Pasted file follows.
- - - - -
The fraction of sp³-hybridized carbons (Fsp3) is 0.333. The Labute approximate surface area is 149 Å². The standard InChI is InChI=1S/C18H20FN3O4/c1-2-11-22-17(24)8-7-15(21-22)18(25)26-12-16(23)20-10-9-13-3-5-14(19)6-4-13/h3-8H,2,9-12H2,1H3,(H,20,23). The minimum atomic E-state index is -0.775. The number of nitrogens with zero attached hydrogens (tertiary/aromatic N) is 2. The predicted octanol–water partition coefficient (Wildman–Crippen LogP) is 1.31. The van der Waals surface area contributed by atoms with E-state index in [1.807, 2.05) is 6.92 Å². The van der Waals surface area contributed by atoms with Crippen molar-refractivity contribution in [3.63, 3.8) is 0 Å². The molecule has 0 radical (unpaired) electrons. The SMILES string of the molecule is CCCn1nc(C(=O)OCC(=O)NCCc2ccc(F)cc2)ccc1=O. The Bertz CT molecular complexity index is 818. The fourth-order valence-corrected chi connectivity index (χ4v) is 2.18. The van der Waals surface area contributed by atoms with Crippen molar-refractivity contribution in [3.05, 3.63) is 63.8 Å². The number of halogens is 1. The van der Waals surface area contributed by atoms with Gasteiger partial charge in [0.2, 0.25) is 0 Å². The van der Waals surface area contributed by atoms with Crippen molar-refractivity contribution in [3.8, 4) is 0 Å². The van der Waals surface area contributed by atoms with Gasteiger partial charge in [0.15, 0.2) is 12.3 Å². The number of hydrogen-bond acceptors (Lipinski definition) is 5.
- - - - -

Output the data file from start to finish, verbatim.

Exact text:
The fraction of sp³-hybridized carbons (Fsp3) is 0.333. The Labute approximate surface area is 149 Å². The standard InChI is InChI=1S/C18H20FN3O4/c1-2-11-22-17(24)8-7-15(21-22)18(25)26-12-16(23)20-10-9-13-3-5-14(19)6-4-13/h3-8H,2,9-12H2,1H3,(H,20,23). The minimum atomic E-state index is -0.775. The number of nitrogens with zero attached hydrogens (tertiary/aromatic N) is 2. The predicted octanol–water partition coefficient (Wildman–Crippen LogP) is 1.31. The van der Waals surface area contributed by atoms with E-state index in [1.807, 2.05) is 6.92 Å². The van der Waals surface area contributed by atoms with Crippen molar-refractivity contribution in [3.63, 3.8) is 0 Å². The molecule has 0 radical (unpaired) electrons. The SMILES string of the molecule is CCCn1nc(C(=O)OCC(=O)NCCc2ccc(F)cc2)ccc1=O. The Bertz CT molecular complexity index is 818. The fourth-order valence-corrected chi connectivity index (χ4v) is 2.18. The van der Waals surface area contributed by atoms with Crippen molar-refractivity contribution in [3.05, 3.63) is 63.8 Å². The number of halogens is 1. The van der Waals surface area contributed by atoms with Gasteiger partial charge in [0.2, 0.25) is 0 Å². The van der Waals surface area contributed by atoms with Crippen molar-refractivity contribution in [3.8, 4) is 0 Å². The van der Waals surface area contributed by atoms with Gasteiger partial charge in [0.15, 0.2) is 12.3 Å². The number of hydrogen-bond acceptors (Lipinski definition) is 5.